During the appetizer phase of our Memorial Day barbecue, we opened two lighter wines. They were so good they stayed with us during the evening, though several of our group did move on to to sturdier reds. To each his own.
The chilled-down white was J Vineyards & Winery’s newly released Pinot Gris (California) 2010. From the first sip it was a stunner. The balanced blend of complex fruit flavors with acidity was exceptional — no weak-willed, toss-it-back wine was this. Its fruit was layered and palate-pleasing. In fact, this dry wine had the barest hint of residual sweetness (.50 percent) making it perfect with the spicy rub we used on pork spare ribs. (We did use a white wine baste for the ribs, not tomato- or chile-based, so this helped with the match, too.)
The grapes were fermented and cooled in stainless steel, and no malolactic fermentation went into the winemaking process.
The nose is has delicious hints of tangerine blossoms, while the first flavors to hit the palate are lime, vanilla and hint of honey. (The vanilla is the rich bean flavor, not the oak wood flavor.) We suggest buying it at the bargain price of around $16. In fact, buy two bottles, one for aperitif, and one to savor with Mexican food, spicy Thai or a grilled pork tenderloin with an Asian rub. J’s Pinot Gris is worth every penny.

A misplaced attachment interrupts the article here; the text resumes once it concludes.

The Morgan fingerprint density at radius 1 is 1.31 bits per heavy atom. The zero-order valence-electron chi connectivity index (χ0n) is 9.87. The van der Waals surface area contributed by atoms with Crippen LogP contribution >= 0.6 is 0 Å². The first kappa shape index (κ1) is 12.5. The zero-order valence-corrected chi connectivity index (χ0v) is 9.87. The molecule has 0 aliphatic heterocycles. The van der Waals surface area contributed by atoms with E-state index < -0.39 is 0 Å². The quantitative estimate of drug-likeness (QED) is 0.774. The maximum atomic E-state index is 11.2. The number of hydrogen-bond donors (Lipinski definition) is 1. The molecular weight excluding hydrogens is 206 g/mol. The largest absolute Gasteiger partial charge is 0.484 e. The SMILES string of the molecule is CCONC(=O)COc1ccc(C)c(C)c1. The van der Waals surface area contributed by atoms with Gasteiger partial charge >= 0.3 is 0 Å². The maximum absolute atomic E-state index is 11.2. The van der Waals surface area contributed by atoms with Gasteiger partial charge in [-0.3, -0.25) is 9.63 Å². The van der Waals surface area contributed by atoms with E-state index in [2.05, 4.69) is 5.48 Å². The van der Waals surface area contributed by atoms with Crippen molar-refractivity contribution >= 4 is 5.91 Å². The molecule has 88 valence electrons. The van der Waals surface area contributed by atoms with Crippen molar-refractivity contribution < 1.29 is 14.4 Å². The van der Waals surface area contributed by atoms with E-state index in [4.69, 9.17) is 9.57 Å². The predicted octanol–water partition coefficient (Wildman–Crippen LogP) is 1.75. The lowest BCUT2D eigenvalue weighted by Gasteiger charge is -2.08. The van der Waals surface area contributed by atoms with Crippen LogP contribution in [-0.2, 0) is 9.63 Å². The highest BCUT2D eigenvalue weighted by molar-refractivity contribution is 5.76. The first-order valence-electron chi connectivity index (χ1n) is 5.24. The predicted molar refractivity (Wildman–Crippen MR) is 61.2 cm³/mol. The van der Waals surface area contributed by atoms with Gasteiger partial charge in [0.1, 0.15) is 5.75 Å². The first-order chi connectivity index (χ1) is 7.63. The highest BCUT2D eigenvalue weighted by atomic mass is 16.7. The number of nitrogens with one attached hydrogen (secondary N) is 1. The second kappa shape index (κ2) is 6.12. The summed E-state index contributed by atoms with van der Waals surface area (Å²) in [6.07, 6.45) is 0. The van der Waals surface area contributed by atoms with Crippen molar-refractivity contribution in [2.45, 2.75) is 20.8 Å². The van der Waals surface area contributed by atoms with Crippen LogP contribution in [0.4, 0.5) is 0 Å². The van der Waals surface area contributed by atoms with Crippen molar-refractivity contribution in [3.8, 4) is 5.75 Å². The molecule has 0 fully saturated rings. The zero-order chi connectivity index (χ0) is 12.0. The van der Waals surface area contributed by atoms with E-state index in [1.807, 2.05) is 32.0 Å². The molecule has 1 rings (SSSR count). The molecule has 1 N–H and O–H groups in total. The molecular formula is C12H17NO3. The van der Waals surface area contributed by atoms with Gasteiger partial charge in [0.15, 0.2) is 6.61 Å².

Sparkling rosé is de riguer in our house when we’re hosting dinner or just a get-together with friends. I have my favorites, but this year’s top, inexpensive pink bubbly is Segura Viudas Cava Brut Rosé.
A sparkling wine is always a treat as an aperitif, and goes well with many foods. If it’s dry, with good acidity and some fruit flavors —and it costs around $8 a bottle (Twin Liquors) then it passes every point on my checklist. This wine, in fact, is our house wine for the summer.
As you pour this wine, nice and cold from the fridge, your first treat is the beautiful rose color. This Spanish answer to champagne has plenty of bubbles, which is what greets you on the first mouthful, along with just the right amount of acidity to carry the fruit and berry flavors. It doesn’t fade on the back palate, as some rosé wines, even sparklers, can do. It carries. The finish is just long enough to let you savor the taste, then take another one.
It went with the ribs, by the way, but also went well with a pimento cheese dip and all the smoke-tinged food served from the grill that night. I won’t say this is a great, or wildly complex wine. But it is a lovely thing in its own right, and at the price is absolutely one of the best buys out there.